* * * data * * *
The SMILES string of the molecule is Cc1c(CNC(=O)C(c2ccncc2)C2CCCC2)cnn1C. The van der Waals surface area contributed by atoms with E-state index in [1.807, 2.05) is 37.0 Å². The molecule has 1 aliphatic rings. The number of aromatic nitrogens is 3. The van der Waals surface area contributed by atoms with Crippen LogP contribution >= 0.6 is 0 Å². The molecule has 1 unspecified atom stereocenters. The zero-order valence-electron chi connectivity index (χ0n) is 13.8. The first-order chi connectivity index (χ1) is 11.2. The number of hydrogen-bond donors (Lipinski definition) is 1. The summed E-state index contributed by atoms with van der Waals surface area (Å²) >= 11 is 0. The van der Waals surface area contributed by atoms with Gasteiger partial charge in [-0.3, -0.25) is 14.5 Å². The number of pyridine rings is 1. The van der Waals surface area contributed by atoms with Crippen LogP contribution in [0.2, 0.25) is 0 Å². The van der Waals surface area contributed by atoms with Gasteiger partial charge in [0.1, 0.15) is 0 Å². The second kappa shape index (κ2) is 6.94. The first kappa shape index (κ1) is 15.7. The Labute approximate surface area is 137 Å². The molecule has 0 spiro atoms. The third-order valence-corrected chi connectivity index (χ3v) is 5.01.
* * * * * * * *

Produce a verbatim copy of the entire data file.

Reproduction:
The SMILES string of the molecule is Cc1c(CNC(=O)C(c2ccncc2)C2CCCC2)cnn1C. The van der Waals surface area contributed by atoms with E-state index in [1.807, 2.05) is 37.0 Å². The molecule has 1 aliphatic rings. The number of aromatic nitrogens is 3. The van der Waals surface area contributed by atoms with Crippen LogP contribution >= 0.6 is 0 Å². The molecule has 1 unspecified atom stereocenters. The zero-order valence-electron chi connectivity index (χ0n) is 13.8. The first-order chi connectivity index (χ1) is 11.2. The number of hydrogen-bond donors (Lipinski definition) is 1. The summed E-state index contributed by atoms with van der Waals surface area (Å²) >= 11 is 0. The van der Waals surface area contributed by atoms with Gasteiger partial charge in [-0.3, -0.25) is 14.5 Å². The number of pyridine rings is 1. The van der Waals surface area contributed by atoms with Crippen LogP contribution in [0.2, 0.25) is 0 Å². The van der Waals surface area contributed by atoms with Gasteiger partial charge in [0.1, 0.15) is 0 Å². The second kappa shape index (κ2) is 6.94. The first kappa shape index (κ1) is 15.7. The Labute approximate surface area is 137 Å². The molecule has 0 spiro atoms. The third-order valence-corrected chi connectivity index (χ3v) is 5.01.